Their expertise is on how to actually put that together. A lot of times, what we’ll do is we’ll just message back and forth in the early part of the week, and say, “Hey, which 3 recipes are we going to try to do this week?” We have a list that we keep. A lot of what’s on the list are previous old posts from Pinch of Yum that have been really popular, or we feel have that viral hook factor, where it would be the aha moment for people, where they watch in. They think, “Oh my gosh, that’s super easy. I could do that.”
Then a lot of the other things on that list are just ideas that we’ve come up with like as on the fly a little bit. Just this morning, I messaged over some ideas to Alana, where we don’t have those recipes on Pinch of Yum, but it’s more of a recipe concept that I feel would make for a really great video. We have a combination of both older posts and then new recipe ideas that we keep in this list.
Then once Alana and I settle on the recipes, from there, the team takes it, and I’m a lot less involved in the process at that point. Maybe Alana, you can explain what happens after we decide on the recipes.
Alana Woolley: Once we have our recipes for the week, I’d say the first step is really deciding what needs to be shown and what doesn’t. We try to keep the videos simple. There’s a lot of ingredients involved. We don’t always have to show. If there’s an onion, we can bring in already chopped onions. We don’t have to show that. Just to keep it really simple, really clean so that when people watch the video, it looks like, “That’s something I can make. It’s a very accessible way to see cooking happen.”
Then from there, we storyboard it out a little bit, and just try think of the best flow for how to show all the different steps of the recipe.
Bjork Ostrom: That’s a really important step. I would guess that a lot of people maybe don’t do that, but can you talk about the story boarding process? Is that something that it’s like a chatting through the storyboard, and saying, “Here is what we’re going to do,” or are you literally writing down on a document saying, “Here is what it looks like here. Here is what it looks like here?” What re the decisions that you’re making? Is it like moving a plate, or putting the chopped onions in? I’m curious to hear a little bit about that story boarding process.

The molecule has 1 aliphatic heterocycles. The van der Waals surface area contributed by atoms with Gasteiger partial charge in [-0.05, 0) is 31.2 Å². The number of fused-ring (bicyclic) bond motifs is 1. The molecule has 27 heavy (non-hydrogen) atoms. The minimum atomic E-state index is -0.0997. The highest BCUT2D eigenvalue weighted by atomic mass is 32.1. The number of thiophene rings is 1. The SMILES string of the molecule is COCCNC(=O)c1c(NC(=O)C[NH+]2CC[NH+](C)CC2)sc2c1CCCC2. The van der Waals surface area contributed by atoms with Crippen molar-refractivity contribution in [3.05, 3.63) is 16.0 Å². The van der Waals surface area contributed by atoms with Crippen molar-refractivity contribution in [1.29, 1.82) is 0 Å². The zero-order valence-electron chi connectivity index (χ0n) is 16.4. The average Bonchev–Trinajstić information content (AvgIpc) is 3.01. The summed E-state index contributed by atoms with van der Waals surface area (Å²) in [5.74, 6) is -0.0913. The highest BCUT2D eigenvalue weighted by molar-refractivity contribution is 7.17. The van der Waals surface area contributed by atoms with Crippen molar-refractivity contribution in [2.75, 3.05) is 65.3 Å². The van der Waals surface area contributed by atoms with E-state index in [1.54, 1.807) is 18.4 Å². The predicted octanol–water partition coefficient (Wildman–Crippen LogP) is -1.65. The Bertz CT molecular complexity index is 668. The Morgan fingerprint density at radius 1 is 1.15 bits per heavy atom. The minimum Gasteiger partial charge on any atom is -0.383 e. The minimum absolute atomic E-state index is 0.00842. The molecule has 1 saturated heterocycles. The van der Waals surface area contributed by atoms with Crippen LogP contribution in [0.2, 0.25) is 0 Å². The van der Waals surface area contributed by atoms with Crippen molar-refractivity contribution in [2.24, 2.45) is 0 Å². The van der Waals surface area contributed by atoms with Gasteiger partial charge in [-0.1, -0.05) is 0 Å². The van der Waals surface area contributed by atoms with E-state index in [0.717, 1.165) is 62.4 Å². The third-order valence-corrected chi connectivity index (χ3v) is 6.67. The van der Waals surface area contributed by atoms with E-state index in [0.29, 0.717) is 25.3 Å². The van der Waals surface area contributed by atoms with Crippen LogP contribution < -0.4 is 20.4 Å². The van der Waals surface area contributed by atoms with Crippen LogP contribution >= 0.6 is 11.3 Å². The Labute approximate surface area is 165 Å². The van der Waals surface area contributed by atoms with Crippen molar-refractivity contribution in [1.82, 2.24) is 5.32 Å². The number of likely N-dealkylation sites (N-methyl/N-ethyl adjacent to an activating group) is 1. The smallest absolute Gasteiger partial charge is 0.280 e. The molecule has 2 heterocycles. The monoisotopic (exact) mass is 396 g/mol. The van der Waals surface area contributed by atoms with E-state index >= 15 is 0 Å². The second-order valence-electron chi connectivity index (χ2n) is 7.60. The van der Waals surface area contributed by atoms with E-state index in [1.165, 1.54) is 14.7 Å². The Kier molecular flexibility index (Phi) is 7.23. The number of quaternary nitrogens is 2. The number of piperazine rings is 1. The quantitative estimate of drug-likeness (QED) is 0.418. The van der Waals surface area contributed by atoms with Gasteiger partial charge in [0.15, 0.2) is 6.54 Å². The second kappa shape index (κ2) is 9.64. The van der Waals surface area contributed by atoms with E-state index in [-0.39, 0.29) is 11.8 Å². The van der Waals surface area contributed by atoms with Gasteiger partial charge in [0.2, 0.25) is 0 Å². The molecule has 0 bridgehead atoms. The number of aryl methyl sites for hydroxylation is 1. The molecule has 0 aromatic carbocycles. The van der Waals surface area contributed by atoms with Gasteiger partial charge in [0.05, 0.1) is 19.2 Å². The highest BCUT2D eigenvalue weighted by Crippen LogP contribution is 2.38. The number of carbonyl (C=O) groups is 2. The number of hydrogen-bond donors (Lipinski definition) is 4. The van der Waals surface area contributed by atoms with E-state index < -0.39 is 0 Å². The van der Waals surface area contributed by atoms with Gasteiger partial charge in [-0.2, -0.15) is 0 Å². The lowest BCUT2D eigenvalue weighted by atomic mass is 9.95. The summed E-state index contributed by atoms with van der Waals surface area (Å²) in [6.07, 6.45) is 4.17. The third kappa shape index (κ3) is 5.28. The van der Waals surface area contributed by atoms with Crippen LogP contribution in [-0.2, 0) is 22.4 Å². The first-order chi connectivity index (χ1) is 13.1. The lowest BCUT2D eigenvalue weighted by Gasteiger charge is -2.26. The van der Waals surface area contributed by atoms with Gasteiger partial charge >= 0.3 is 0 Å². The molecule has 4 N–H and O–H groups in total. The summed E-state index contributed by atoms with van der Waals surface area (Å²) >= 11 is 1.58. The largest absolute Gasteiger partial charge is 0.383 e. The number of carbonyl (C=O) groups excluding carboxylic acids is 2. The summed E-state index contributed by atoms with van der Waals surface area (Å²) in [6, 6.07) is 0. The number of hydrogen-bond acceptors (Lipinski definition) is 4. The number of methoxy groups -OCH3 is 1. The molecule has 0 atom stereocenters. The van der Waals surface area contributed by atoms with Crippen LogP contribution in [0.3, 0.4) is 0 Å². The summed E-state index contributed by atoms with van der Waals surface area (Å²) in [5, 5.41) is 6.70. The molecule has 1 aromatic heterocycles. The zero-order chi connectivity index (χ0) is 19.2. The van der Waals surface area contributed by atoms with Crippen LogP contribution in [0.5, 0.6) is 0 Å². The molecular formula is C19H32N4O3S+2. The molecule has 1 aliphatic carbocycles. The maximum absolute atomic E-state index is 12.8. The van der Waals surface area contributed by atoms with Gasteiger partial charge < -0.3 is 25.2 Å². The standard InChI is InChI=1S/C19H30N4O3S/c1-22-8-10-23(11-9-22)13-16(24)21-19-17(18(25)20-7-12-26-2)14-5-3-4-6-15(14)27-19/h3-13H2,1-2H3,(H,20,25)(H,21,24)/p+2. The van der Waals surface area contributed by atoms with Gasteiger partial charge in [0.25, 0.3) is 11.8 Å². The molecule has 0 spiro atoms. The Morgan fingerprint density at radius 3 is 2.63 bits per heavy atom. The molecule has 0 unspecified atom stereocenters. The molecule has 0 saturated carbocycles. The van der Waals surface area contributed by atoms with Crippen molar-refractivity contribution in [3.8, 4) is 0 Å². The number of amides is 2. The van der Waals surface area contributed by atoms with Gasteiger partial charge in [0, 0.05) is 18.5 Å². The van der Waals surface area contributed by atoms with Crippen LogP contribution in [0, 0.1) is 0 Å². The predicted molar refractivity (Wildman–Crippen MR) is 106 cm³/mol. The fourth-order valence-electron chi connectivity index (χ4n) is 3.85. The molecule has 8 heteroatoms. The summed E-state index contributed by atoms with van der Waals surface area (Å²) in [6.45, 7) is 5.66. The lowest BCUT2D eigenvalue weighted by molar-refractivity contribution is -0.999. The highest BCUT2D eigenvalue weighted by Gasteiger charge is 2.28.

Alana Woolley: When we first started doing video, it was very much written out. We would go through each step of the recipe, and decide, “Okay, so we need to start with baked sweet potato. Do we want to show the sweet potato being baked, or do we just want to start after that, and bring in the baked sweet potato, and people will assume how to bake their own sweet potato?”
Bjork Ostrom: There’s so many decisions when you really think about it. There’s so much involved with it.
Alana Woolley: A lot of that can also happen after shooting. We try to shoot as much as we can, and then cut it down after just because it’s nice to have options when editing. Now that we’ve added into the flow and we’ve done a lot of videos, we don’t write it out all the way, but we do take the planning and the filming very step by step. It’s not like we turn on the camera, and then just cook the whole thing. We will do the first step, and talk about it. Talk about the best way to bring in a bowl. Maybe if there’s 2 bowls, do we want to have them side by side? Do we want to show each individually? Then we will prepare all the ingredients, and bring everything over to the camera, and then just do it step by step.
Bjork Ostrom: For sure. Let’s say you have different possibilities. Are you doing different shots than bringing in and editing, and saying, “Which one do we like the best,” or is that usually just for efficiency’s sake, you say, “Hey, we’re going to do, we’re going to pick one shot. This is what we’re going to do, and we’re going to do this multiple times even though it’s a similar thing,” like let’s say a certain way that you bring a bowl?
I don’t know the process very well, so maybe I’m using terrible examples, but like how you bring a bowl in, are you bringing it in from different angles, bringing in multiple bowls, or you’re saying we’re just going to do one and do it like this? What is your take on takes I guess?